Social Centers, Community Spaces, and Squats

From "Italy's Cultural Underground"
by Adam Bregman

Though it may be hard to imagine in America, in Italy, communists, anarchists, ravers, punks, hackers and artists have seized vast, abandoned factories, forts, boarded-up schools and churches and transformed them into cinemas, concert halls, bars, squats and art galleries. Far from being scabies-infested scum pits with gutter punks spray-painting the names of their favorite bands on the walls, Italy’s social centers are among the country’s most vital cultural institutions.

Some are draped with spectacular works of art, while others provide shelter and services for new immigrants. For many young people, especially in small and medium-sized towns, social centers provide an ideal hangout, which is the only alternative to expensive, sleazy discos.

The movement began in 1975 when some radical communists snuck into a dilapidated building in a poor neighborhood of Milan, cleaned the place up and issued a manifesto stating what they hoped to accomplish. The neighborhood lacked a preschool, kindergarten, library, vocational school, medical clinic and spaces for organizing meetings and concerts. They invited city officials and the local population to their social center, called Leoncavallo, where they eventually opened a carpentry workshop, a sewing school, a theater and other facilities. Leoncavallo, Italy’s first and most famous social center, has been shut down and forced to move locations several times. Today it is a giant structure covered with magnificent graffiti, containing a concert room, a disco, a skateboard ramp, a documentation center to help immigrants and several bars. The folks who run it are into hip-hop (which is still yet to hit it big in Italy) and Public Enemy chose to play there recently rather than a traditional concert venue.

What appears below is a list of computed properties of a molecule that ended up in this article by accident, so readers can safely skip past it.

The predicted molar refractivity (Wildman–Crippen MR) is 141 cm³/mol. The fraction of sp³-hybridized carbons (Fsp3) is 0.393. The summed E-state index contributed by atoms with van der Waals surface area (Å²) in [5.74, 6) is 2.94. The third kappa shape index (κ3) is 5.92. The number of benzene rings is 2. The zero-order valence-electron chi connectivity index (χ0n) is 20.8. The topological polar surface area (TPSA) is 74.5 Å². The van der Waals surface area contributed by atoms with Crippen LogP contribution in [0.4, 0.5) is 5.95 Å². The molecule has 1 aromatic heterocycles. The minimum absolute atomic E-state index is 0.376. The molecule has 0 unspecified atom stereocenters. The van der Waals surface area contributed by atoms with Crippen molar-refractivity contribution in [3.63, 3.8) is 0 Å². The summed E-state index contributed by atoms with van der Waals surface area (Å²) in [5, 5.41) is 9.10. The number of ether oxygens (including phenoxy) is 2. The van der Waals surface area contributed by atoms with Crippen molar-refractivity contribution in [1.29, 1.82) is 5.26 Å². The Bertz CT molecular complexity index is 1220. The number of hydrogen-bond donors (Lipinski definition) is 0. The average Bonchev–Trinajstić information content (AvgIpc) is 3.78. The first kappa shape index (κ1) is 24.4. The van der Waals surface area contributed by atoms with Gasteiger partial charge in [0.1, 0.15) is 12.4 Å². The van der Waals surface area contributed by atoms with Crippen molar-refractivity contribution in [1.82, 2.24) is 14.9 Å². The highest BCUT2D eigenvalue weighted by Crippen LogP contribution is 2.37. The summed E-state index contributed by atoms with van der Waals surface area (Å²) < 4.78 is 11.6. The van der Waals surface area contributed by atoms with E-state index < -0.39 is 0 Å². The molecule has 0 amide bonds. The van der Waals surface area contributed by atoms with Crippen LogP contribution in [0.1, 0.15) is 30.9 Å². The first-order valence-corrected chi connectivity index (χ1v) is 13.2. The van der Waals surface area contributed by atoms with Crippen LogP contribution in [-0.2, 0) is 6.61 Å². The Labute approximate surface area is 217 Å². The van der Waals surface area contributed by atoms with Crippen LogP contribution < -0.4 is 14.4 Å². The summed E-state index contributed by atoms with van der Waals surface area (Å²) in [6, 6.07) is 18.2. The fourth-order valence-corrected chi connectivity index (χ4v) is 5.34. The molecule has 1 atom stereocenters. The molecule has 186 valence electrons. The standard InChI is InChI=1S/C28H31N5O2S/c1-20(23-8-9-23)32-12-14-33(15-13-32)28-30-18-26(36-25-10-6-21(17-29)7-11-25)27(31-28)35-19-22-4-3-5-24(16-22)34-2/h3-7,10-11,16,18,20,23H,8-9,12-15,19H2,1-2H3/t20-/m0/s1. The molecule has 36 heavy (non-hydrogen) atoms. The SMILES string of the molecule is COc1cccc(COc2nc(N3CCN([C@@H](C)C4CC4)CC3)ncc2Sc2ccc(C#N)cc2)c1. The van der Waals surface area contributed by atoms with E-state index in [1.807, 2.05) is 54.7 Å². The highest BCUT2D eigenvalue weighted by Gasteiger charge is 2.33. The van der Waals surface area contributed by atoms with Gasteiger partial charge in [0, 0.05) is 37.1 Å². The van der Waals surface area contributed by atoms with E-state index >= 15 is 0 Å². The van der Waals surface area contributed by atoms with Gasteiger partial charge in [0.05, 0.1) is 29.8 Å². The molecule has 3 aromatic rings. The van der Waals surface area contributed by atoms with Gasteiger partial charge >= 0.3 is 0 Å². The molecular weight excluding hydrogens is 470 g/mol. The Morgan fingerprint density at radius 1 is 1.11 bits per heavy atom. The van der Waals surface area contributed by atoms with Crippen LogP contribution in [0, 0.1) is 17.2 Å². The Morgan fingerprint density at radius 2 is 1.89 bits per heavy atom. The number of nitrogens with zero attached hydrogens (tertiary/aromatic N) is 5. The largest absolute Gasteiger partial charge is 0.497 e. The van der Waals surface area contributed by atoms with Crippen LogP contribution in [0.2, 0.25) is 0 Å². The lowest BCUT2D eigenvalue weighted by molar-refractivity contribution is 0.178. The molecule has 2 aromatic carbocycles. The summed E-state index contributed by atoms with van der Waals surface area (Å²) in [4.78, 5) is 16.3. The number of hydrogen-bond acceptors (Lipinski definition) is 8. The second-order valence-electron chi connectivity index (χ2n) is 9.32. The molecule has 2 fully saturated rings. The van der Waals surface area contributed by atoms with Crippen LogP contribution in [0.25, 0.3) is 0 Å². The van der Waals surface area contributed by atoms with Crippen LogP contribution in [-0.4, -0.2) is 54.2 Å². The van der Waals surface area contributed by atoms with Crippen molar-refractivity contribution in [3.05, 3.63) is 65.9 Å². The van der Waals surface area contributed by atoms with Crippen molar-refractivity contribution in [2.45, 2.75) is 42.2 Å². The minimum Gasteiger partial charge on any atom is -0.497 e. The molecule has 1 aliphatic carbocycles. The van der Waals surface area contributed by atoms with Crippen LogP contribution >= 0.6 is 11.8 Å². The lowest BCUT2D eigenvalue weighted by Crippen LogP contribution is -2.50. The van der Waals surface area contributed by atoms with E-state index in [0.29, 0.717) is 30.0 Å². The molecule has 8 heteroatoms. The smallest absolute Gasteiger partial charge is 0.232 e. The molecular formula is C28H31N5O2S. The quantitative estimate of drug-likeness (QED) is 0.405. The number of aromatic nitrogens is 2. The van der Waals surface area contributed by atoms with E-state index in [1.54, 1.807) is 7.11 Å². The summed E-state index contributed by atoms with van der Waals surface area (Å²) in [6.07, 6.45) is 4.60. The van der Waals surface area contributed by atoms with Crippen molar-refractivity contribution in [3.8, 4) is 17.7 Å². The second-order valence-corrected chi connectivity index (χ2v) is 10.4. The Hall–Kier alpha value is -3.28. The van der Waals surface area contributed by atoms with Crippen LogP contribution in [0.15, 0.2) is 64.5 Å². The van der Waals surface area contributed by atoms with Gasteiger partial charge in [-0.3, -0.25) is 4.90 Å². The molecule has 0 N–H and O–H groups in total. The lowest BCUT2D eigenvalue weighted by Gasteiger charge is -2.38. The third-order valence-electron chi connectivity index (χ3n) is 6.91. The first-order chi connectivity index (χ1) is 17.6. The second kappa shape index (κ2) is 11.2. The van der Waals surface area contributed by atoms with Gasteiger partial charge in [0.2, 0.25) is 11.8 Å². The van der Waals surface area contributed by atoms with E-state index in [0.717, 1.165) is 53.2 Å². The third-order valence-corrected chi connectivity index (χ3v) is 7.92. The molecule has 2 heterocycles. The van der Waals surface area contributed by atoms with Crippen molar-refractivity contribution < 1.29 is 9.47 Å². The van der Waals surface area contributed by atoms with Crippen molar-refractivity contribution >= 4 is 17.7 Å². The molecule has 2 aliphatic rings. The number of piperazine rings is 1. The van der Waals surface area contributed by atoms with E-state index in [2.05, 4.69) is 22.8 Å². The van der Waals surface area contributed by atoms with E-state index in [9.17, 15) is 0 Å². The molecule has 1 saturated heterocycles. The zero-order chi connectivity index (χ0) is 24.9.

During the ’80s, the social center movement was spurred by punk rock and in the ’90s the rave scene was a prominent influence. Currently, Italy has approximately 150 social centers, but there is a basic philosophy that governs almost all of them.

“Social centers are supposed to be open to any form of expression,” says Andrea Borgioli, a university student with dyed black hair and shaved eyebrows who digs Marilyn Manson and Korn and can’t find anyone who will rent him an apartment in Bologna because of how he looks. “Like if I wanted to do an exhibition somewhere else, I would need lots of money, but I could go to a social center and they would let me do it for free and anyone can go there and do whatever kind of art they want.”

Unlike anything else in Italy, social centers are also supposed to be open all the time to provide a refuge for anyone who needs a place to sleep or just somewhere to go, though often they are closed for security reasons or because no one is around. Distinct from practically any other place one would go to have fun, social centers are nonprofit, anti-capitalist entities. The social center movement was mostly given form by communists. (Communists in Italy range from your typical jargon-spouting Marxist-Leninists to what most of the world would more accurately call socialists, and from a major political party that still uses the hammer and sickle as its symbol -- but more closely resembles the United States’ Democratic Party -- to young, radical communists who occupy buildings and create social centers.) Their anti-capitalist tradition means that most social centers use any profits from events to pay their minimal expenses or to help their comrades who have been arrested. At most social centers, entry to a concert or rave is $3, beer or drinks, maybe $1 and food, probably free.